Parastomal Hernias and Others-Incidence
An incisional hernia may develop after any surgical procedure requiring surgical “incisions”. A parastomal hernia surfaces around the stoma and may follow any surgery for colostomy, ileostomy, or urinary diversion. There is debate concerning the incidence of parastomal and incisional hernias, but it is supposed to range between 20-30% of total interventions. The success rate for surgical repair in both types of hernia is quite low as the recurrence rate stands close to 50%.
Regarding solely parastomal hernias, studies show that they are a rather common occurrence during the first years subsequent to ileostomy or colostomy surgery. The incidence of parastomal herniation is approximately up to 48% on end-colostomies, 31% on loop-colostomies, 40% on ileostomies, and 28% on loop-ileostomies.
What may cause a Parastomal or an Incisional Hernia?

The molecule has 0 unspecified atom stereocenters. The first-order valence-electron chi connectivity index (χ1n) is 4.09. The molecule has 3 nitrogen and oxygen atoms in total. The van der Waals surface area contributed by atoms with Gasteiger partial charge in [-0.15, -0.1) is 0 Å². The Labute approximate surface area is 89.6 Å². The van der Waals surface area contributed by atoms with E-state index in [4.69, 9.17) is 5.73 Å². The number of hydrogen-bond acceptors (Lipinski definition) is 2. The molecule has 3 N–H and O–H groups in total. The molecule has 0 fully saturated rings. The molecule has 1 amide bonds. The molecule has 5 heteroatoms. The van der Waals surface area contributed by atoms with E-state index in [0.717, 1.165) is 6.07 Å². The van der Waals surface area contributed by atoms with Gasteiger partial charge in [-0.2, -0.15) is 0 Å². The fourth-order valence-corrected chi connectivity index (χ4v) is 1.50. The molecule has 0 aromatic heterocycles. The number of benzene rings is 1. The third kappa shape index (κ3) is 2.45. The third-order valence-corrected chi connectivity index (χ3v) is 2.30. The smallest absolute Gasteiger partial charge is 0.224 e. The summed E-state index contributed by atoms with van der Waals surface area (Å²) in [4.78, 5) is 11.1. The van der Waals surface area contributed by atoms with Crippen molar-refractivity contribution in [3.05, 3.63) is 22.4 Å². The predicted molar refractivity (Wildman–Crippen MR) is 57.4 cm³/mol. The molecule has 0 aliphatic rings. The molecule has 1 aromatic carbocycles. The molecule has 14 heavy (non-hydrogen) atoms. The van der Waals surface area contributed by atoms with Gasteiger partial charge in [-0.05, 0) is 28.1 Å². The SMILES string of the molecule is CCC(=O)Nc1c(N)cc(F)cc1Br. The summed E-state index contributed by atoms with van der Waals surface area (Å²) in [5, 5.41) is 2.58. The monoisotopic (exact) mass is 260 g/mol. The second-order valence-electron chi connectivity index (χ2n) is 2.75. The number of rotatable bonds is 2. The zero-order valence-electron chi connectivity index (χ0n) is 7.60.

There are some situations that make a person susceptible to developing a hernia: surgeries that take intestine around and not through the rectus abdominus muscle (which helps to hold the stoma); instances that weaken the abdominal wall such as obesity, malnutrition, corticosteroid use, wound infection, and age; undue intra-abdominal pressure from lifting objects or chronic coughing; and presence of conditions such as diabetes, and lung disease.
How to prevent a Parastomal or an Incisional Hernia?
In general, optimal surgical approach (you need a good surgeon!), good physical condition, orderly life, and wearing an ostomy support or hernia belt are major factors preempting incisional and parastomal hernias.